Starting from the 3.2 update, Evilginx will prevent web browsers from caching HTML, JavaScript and JSON content by injecting Cache-Control: no-cache, no-store HTTP header in proxied responses.

This should also make working with js_inject much more convenient.

JavaScript injected through external references

Normally when your phishlets inject JavaScript, through js_inject functionality, Evilginx would drop the whole script into the content of the HTML page within <script>...</script> tags. This approach was kind of messy, so I figured out a way to inject multiple scripts as external references, like this:

<script type="application/javascript" src="/s/48d378a85f0867ef16bf0fd28deda0d4b30139c54805033803e7fdcbc31f293c/2628b4fe94aa35effbe26d64ed6decd00c9d26fb53aa0dfb57836055a27e38cf.js"></script>
<script type="application/javascript" src="/s/48d378a85f0867ef16bf0fd28deda0d4b30139c54805033803e7fdcbc31f293c.js"></script>

Requests to download external JavaScript resources will be intercepted by Evilginx proxy and the response will be delivered from Evilginx directly, without ever being forwarded to the destination website.

This approach should make it possible to introduce dynamic JS obfuscation, in the future. (Stay tuned!)


Here is the full changelog for Evilginx 3.2:

  • Feature: URL redirects on successful token capture now work dynamically on every phishing page. Pages do not need to reload or redirect first for the redirects to happen.
  • Feature: Lures can now be paused for a fixed time duration with lures pause <id>. Useful when you want to briefly redirect your lure URL when you know sandboxes will try to scan them.
  • Feature: Added phishlet ability to intercept HTTP requests and return custom responses via a new intercept section.
  • Feature: Added a new optional redirect_url value for phishlet config, which can hold a default redirect URL, to redirect to, once tokens are successfully captured. redirect_url set for the specific lure will override this value.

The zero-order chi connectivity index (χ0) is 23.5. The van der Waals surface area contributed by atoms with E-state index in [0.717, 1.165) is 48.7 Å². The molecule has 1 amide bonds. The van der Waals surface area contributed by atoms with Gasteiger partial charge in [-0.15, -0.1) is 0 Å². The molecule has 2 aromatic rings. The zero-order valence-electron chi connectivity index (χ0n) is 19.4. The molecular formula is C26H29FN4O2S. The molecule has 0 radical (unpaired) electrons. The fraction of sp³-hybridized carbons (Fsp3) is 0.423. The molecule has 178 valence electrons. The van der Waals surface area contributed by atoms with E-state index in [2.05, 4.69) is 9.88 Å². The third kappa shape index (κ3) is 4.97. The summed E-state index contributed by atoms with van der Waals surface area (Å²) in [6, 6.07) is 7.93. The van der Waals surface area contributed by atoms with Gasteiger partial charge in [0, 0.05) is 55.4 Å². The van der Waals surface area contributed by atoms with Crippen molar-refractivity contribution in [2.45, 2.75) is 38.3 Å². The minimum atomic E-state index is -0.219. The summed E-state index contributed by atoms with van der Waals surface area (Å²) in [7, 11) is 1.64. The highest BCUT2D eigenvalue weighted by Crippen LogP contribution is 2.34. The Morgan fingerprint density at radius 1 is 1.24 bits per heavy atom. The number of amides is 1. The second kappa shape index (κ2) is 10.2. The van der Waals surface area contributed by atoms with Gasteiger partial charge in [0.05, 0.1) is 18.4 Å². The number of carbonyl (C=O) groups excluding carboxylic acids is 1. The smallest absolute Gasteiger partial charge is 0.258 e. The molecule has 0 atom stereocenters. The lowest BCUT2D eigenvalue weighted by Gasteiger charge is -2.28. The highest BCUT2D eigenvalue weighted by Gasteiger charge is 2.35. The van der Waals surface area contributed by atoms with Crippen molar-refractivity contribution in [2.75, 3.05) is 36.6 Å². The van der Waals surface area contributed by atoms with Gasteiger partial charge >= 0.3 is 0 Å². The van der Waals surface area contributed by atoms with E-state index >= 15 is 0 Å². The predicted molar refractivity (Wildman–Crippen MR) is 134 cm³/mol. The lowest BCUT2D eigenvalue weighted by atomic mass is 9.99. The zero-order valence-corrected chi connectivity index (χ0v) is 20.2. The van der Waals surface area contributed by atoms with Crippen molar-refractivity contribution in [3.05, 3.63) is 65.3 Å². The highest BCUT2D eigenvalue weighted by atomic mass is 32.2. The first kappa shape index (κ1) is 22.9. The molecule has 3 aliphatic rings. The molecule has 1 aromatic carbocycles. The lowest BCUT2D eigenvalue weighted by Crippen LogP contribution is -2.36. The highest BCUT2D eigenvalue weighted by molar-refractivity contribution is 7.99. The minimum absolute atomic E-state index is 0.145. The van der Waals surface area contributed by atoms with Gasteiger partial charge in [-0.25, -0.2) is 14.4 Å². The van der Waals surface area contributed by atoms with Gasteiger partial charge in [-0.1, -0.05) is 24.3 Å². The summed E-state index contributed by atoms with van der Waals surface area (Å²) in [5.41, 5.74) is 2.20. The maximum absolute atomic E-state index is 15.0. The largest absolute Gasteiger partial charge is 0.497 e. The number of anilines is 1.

• Feature: You can now override globally set unauthorized redirect URL per phishlet with phishlet unauth_url <phishlet> <url>.
  • Fixed: Disabled caching for HTML and Javascript content to make on-the-fly proxied content replacements and injections more reliable.
  • Fixed: Blocked requests will now redirect using javascript, instead of HTTP location header.
  • Fixed: Improved JS injection by adding <script src"..."> references into HTML pages, instead of dumping the whole script there.
  • Fixed: Changed redirect_url to unauth_url in global config to avoid confusion.
  • Fixed: Fixed HTTP status code response for Javascript redirects.
  • Fixed: Javascript redirects now happen on text/html pages with valid HTML content.
  • Fixed: Removed ua_filter column from the lures list view. It is still viewable in lure detailed view.

Closing Thoughts

Hope you enjoy this update and there is more to come for Evilginx!

If you are interested in mastering the Evilginx phishing framework, consider checking out my Evilginx Mastery course:

In the upcoming weeks, I want to show off a sneak peek of Evilginx Pro and outline all of its extra features. Evilginx Pro will be a paid product I want to distribute only to vetted red teaming companies around the world.

I will post more details when I'm ready!

If you are interested in how to protect against reverse proxy phishing, do check out the talk I gave in May at x33fcon cybersecurity conference from this year:

For now, stay tuned and you can always follow me on Twitter @mrgretzky.